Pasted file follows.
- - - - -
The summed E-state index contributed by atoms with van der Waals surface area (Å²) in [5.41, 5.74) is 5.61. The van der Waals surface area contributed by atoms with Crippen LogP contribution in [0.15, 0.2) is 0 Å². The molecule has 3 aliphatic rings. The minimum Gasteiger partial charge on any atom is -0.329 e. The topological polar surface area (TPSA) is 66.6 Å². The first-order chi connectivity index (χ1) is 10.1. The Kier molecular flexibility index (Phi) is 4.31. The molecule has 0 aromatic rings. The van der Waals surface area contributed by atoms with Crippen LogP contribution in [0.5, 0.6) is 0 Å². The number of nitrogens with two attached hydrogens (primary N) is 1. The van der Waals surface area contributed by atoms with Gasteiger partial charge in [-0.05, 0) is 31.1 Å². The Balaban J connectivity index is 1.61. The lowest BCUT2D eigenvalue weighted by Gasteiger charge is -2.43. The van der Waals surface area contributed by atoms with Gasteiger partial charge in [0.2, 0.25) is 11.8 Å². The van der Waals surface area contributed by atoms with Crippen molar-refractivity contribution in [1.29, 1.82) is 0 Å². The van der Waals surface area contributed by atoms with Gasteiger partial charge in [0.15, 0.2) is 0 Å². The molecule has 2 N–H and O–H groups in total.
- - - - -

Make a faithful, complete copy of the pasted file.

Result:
The summed E-state index contributed by atoms with van der Waals surface area (Å²) in [5.41, 5.74) is 5.61. The van der Waals surface area contributed by atoms with Crippen LogP contribution in [0.15, 0.2) is 0 Å². The molecule has 3 aliphatic rings. The minimum Gasteiger partial charge on any atom is -0.329 e. The topological polar surface area (TPSA) is 66.6 Å². The first-order chi connectivity index (χ1) is 10.1. The Kier molecular flexibility index (Phi) is 4.31. The molecule has 0 aromatic rings. The van der Waals surface area contributed by atoms with Crippen LogP contribution in [0.5, 0.6) is 0 Å². The number of nitrogens with two attached hydrogens (primary N) is 1. The van der Waals surface area contributed by atoms with Gasteiger partial charge in [-0.05, 0) is 31.1 Å². The Balaban J connectivity index is 1.61. The lowest BCUT2D eigenvalue weighted by Gasteiger charge is -2.43. The van der Waals surface area contributed by atoms with Gasteiger partial charge in [0.2, 0.25) is 11.8 Å². The van der Waals surface area contributed by atoms with Crippen molar-refractivity contribution in [1.29, 1.82) is 0 Å². The van der Waals surface area contributed by atoms with Gasteiger partial charge in [0.15, 0.2) is 0 Å². The molecule has 2 N–H and O–H groups in total.